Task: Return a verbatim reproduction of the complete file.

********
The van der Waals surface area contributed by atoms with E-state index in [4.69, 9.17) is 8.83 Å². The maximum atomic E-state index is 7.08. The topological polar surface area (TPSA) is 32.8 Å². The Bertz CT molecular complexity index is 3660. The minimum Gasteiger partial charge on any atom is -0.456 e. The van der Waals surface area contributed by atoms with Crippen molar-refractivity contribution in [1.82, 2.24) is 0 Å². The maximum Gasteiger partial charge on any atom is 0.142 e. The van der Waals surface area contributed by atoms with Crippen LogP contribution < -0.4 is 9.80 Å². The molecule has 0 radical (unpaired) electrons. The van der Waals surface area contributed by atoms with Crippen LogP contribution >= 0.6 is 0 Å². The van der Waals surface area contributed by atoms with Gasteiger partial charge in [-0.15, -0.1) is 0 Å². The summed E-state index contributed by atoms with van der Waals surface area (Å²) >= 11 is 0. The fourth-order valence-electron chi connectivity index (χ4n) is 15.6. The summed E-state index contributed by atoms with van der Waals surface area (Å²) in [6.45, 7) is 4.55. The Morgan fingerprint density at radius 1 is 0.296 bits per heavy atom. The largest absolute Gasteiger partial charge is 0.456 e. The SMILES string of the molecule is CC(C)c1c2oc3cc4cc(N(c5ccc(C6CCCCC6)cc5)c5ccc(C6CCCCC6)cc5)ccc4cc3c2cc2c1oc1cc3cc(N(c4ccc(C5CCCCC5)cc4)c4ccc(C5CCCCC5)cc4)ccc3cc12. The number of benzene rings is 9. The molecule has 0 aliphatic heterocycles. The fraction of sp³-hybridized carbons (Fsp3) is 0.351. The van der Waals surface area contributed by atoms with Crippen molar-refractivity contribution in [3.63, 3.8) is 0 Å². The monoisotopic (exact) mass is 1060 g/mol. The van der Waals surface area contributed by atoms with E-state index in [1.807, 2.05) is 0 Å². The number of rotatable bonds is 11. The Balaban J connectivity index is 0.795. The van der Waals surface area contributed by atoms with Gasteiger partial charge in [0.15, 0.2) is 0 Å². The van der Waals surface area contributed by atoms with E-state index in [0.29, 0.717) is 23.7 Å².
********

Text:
The van der Waals surface area contributed by atoms with E-state index in [4.69, 9.17) is 8.83 Å². The maximum atomic E-state index is 7.08. The topological polar surface area (TPSA) is 32.8 Å². The Bertz CT molecular complexity index is 3660. The minimum Gasteiger partial charge on any atom is -0.456 e. The van der Waals surface area contributed by atoms with Crippen molar-refractivity contribution in [1.82, 2.24) is 0 Å². The maximum Gasteiger partial charge on any atom is 0.142 e. The van der Waals surface area contributed by atoms with Crippen LogP contribution < -0.4 is 9.80 Å². The molecule has 0 radical (unpaired) electrons. The van der Waals surface area contributed by atoms with Crippen LogP contribution >= 0.6 is 0 Å². The van der Waals surface area contributed by atoms with Gasteiger partial charge in [-0.15, -0.1) is 0 Å². The summed E-state index contributed by atoms with van der Waals surface area (Å²) >= 11 is 0. The fourth-order valence-electron chi connectivity index (χ4n) is 15.6. The summed E-state index contributed by atoms with van der Waals surface area (Å²) in [6.45, 7) is 4.55. The Morgan fingerprint density at radius 1 is 0.296 bits per heavy atom. The largest absolute Gasteiger partial charge is 0.456 e. The SMILES string of the molecule is CC(C)c1c2oc3cc4cc(N(c5ccc(C6CCCCC6)cc5)c5ccc(C6CCCCC6)cc5)ccc4cc3c2cc2c1oc1cc3cc(N(c4ccc(C5CCCCC5)cc4)c4ccc(C5CCCCC5)cc4)ccc3cc12. The number of benzene rings is 9. The molecule has 0 aliphatic heterocycles. The fraction of sp³-hybridized carbons (Fsp3) is 0.351. The van der Waals surface area contributed by atoms with Crippen molar-refractivity contribution in [3.63, 3.8) is 0 Å². The monoisotopic (exact) mass is 1060 g/mol. The van der Waals surface area contributed by atoms with E-state index in [1.807, 2.05) is 0 Å². The number of rotatable bonds is 11. The Balaban J connectivity index is 0.795. The van der Waals surface area contributed by atoms with Gasteiger partial charge in [0.15, 0.2) is 0 Å². The van der Waals surface area contributed by atoms with E-state index in [0.29, 0.717) is 23.7 Å².